While the housing agency follows current best practices by getting homeless clients into stable housing before addressing their other issues, the Rescue Mission requires sobriety before housing and other help.
But the Rev. Larry Arce noted in the Nov. 29 Bee article that the chronically homeless who are sent to detox before accessing Rescue Mission services often drop out instead of staying sober, creating a revolving-door situation. Perhaps that’s because the Rescue Mission is putting the cart in front of the horse.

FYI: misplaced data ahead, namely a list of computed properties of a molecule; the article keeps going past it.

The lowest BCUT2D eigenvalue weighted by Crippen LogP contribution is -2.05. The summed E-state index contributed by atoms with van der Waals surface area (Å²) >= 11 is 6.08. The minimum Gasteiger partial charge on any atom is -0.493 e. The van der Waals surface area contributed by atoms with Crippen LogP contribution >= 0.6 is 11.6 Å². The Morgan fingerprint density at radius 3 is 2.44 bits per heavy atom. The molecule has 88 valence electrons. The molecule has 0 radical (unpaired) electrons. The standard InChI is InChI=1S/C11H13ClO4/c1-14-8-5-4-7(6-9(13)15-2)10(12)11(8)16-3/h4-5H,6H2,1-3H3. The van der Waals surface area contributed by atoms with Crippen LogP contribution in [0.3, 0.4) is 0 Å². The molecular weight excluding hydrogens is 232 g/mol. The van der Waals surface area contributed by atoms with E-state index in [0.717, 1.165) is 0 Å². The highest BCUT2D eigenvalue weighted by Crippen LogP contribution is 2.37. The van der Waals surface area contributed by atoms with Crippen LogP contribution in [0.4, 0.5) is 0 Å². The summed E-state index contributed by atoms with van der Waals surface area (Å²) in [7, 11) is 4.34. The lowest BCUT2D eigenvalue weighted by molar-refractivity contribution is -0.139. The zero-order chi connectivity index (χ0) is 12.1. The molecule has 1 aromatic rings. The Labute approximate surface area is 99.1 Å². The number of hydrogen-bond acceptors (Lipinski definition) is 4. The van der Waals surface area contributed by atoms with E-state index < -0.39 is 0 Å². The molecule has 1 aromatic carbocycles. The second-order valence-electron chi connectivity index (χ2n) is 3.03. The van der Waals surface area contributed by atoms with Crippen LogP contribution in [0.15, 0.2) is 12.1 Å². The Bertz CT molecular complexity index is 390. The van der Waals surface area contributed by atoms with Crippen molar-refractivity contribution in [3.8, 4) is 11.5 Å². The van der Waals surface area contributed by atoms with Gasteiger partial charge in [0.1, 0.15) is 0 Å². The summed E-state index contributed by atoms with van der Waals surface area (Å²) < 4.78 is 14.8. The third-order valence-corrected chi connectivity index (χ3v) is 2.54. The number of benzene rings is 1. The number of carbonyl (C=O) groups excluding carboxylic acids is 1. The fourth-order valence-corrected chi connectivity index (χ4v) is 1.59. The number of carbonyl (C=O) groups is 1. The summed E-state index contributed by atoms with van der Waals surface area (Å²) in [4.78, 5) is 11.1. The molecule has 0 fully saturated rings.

People don’t randomly become alcohol or drug addicts by accident or for the fun of it. They are usually self-medicating to escape some deep psychic pain. So requiring sobriety before helping clients with their pain is pretty tough on this vulnerable population.
Other successful programs that I’ve read about, including a Mormon-run one in Salt Lake City, Utah, require clients to follow rules such as no loud noise at night, no theft, etc., while stone-cold sobriety is strongly encouraged but not absolutely demanded.
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Susan Weikel Morrison, Fresno